“Furthermore Mr. Rice, what I am about to say, I say not as a passenger on a random flight, but as a proud grandfather of two healthy, happy grandchildren. I would endure any trial or tribulation to secure their future. They have nothing but tomorrows and I have only a multitude of yesterdays. They can learn whatever the future has to offer. I learned only what the past has taught . . .”
Here I found myself repeating myself, opening myself to unwanted scrutiny, and suddenly feeling remorseful about ever accepting Mr. Rice’s initial offer. The polite members of my new retinue found accessible avenues returning their attention to their own duties. The rest eventually bowed to the pressure that politeness exacts.
I could see what I said had an impact upon Mr. Rice. How much, I shall never know; but an impact none-the-less. We saw the fasten seat belt light brief seconds prior to the Captain’s announcements concerning our impending landing. It was all I required to regain my lost composure and prepare for departure. Mr. Rice understood the nature of his inquiries was at an end and likewise returned to his likewise duties.
After touchdown and taxi to our prescribed terminal, I did bid Mr. Rice farewell and good luck with his assignment. He returned the generosity with a similar gesture of good will. When we exited the terminal gate, we parted ways never to see each other again.
“So this is your story Yuri?” I had to interrupt my contact conducting the debriefing never to reveal my real name, even in secure areas, especially with such poor hindsight. He continued in his broken English so common to men of the Urals who do not acknowledge the nuances of perfect native speech. “What do you think this Mr. Rice will suggest to his superior who will suggest to the American President? Did you plant the idea of hostility toward nuclear weapons good enough for him to offer concessions to further that agenda? In short, William Richardson, will Russia have an advantage at the negotiation table with the Americans?”
My contact here in Geneva becomes more and more difficult to report to with each day I spend exterior to Leningrad. He is the constant that is Russia. I am the agent that must sacrifice his heritage to secure its future. I heard him say “good” when I would have said “well”. My final word to him was “Yes”.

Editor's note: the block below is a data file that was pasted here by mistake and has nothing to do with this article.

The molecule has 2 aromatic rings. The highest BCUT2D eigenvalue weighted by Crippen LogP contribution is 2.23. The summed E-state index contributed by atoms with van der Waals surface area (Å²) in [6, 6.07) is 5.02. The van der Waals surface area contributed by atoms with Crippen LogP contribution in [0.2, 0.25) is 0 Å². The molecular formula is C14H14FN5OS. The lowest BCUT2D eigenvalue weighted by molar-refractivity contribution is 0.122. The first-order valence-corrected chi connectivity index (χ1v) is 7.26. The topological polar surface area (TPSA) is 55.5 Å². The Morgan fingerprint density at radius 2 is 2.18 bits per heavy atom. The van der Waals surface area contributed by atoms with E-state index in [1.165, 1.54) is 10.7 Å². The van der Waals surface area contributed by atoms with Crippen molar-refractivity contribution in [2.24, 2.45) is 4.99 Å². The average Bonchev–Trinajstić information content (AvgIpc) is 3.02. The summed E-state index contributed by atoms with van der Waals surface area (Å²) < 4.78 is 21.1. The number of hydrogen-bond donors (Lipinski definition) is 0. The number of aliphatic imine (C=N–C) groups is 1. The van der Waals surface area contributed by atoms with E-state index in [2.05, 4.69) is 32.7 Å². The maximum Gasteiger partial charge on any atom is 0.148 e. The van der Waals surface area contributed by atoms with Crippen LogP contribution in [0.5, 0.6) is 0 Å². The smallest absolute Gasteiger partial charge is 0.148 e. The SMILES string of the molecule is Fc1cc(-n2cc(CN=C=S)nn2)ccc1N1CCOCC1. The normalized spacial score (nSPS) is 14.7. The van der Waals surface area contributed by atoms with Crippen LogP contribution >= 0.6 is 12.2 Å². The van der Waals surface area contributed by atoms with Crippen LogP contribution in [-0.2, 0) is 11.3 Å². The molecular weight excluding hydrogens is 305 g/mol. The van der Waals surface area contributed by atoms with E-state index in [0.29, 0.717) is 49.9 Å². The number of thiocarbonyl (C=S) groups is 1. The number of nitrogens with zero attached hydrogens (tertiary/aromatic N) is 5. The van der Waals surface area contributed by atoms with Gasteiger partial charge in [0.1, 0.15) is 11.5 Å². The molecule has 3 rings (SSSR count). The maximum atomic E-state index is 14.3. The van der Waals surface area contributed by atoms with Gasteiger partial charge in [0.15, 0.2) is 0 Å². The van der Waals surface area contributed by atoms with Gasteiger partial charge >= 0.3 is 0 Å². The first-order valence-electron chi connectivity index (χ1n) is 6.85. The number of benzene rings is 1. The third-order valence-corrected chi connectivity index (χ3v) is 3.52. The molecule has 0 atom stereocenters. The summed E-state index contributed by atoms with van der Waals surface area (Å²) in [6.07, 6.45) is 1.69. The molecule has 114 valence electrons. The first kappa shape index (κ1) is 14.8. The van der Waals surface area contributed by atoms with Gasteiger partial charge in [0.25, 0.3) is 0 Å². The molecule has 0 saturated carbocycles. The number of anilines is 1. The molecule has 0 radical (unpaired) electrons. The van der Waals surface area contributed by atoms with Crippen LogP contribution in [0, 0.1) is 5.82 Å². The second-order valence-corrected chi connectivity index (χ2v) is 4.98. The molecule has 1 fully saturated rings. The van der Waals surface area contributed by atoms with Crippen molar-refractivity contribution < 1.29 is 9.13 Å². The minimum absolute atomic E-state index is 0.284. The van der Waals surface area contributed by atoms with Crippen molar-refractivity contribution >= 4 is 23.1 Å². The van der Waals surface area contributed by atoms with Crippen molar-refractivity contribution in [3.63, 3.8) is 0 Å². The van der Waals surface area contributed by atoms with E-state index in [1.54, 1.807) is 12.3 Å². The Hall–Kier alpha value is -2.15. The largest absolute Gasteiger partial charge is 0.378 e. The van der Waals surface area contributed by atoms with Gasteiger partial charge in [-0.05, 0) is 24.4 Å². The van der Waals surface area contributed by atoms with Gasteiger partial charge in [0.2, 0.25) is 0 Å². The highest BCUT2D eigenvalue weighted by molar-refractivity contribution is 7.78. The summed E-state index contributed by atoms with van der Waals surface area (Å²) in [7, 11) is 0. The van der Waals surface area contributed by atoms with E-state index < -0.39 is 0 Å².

“So this is your story Arthur?” I had to interrupt my contact conducting the debriefing never to reveal my real name, even in secure areas, especially with such poor hindsight. He continued in his Mississippi accent which made him a security risk in most parts of the world. If he did not possess great skills in counter-intelligence, I would have his position and someone else would have my job of tailing Russian spies posing as British grandparents. “What do you think this Mr. Richardson will suggest to his superior who will suggest to the Russian President? Did you accept the idea of hostility toward nuclear weapons as enough from him to listen to additional concessions to further that agenda? In short, James Rice, will America have an advantage at the negotiation table with the Russians?”
I am now 32, but look 22. I pull these duty stations because I can sell the story. I always have. I always will. My final word to him was “Yes”.
Bio: Andy Betz has tutored and taught in excess of 40 years. He lives in 1974, and has been married for 29 years. His works are found everywhere a search engine operates. Andy has written many great things that have been posted to The Yard: Crime Blog. He has written “Oleander“, “Senny” in collaboration with Dounia Saunders, “Et tu”, “The Less You Have, The More It Hurts To Lose It“, “How My New Life Began“, “I Knew Her as Tigist“, and “Water“, which was written by Jaysa Brown, in collaboration with Andy. “In Loving Memory of Sherry Lewis” is a collaboration in which Andy Betz edited and Dennette Bender (Russell) wrote